SCHOOLS should be forced to join “clusters” to help raise standards, Ofsted’s chief inspector has suggested.
These federations of schools could be led by an “exceptional” head teacher, who would be paid more money to ensure that all of the schools in the group are performing well, according to Sir Michael Wilshaw.
He argued this may be necessary in order to deal with the “long tail of under-achievement” in schools and said he would be talking to new Education Secretary Nicky Morgan about the issue. Under the plans, each year up to 100 top heads would be paid extra to lead “clusters” of schools, with the scheme initially taking place in the most challenging areas, it was suggested.
“If I were Secretary of State, I would use legislation to compel all schools to join clusters, organised either by local authorities or by these new regional commissioners,” Sir Michael told the Times Education Supplement (TES).
“You say to the outstanding heads, ‘You’re going to get more money for doing this, you’ll be judged exceptional by Ofsted, so you must make sure that all schools in your cluster are working effectively’.”
Sir Michael said the move would allow Ofsted to inspect the performance of federations of schools, rather than rating individual schools, the TES reported.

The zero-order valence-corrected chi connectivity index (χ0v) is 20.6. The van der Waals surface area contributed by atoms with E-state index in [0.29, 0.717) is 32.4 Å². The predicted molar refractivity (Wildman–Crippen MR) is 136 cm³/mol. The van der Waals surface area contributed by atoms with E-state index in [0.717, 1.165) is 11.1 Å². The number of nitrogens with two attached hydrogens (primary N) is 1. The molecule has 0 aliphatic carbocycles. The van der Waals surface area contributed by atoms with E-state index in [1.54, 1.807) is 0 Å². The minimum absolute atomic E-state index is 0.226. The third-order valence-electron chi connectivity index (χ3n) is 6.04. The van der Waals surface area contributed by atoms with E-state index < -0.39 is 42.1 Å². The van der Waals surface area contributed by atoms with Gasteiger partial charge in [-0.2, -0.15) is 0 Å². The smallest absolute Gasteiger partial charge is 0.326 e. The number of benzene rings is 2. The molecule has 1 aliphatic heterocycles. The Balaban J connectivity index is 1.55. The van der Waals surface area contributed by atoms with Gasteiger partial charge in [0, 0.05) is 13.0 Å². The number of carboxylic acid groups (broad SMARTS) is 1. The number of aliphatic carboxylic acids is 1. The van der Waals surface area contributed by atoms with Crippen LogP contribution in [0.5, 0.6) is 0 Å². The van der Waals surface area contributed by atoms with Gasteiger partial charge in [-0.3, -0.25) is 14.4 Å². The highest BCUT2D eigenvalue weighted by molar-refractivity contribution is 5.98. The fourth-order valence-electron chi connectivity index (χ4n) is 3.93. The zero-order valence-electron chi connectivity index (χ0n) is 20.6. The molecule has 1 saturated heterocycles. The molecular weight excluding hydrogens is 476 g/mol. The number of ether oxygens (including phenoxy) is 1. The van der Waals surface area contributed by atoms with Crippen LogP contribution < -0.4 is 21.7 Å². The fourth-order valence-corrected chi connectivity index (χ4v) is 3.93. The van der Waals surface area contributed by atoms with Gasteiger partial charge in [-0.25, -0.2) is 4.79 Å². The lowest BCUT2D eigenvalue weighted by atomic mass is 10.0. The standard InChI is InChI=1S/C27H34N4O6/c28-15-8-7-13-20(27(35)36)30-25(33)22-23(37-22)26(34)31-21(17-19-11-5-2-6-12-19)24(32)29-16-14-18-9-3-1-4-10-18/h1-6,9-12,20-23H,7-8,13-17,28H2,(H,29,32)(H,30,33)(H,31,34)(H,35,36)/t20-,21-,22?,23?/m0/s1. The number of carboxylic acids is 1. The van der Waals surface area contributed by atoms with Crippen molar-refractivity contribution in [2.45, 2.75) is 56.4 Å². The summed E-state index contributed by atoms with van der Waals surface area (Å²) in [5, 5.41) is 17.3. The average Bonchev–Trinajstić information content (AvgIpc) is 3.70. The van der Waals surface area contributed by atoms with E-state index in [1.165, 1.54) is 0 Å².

“If we’re going to do anything about the long tail of under-achievement, we’re going to have to crack this problem,” the chief inspector said. “We’re not going to rise up the PISA (Programme for International Student Assessment) tables until this issue is sorted out. I’ll be talking to the Secretary of State about financially incentivising it.”
It is understood that the proposals will not feature in Ofsted’s plans in the near future.
Sir Michael has previously called for top head teachers to be rewarded for helping to raised standards in other struggling schools. He has also recommended that Government could recruit a proportion of England’s most talented teachers to teach in ‘’less fashionable, more remote or challenging places’’.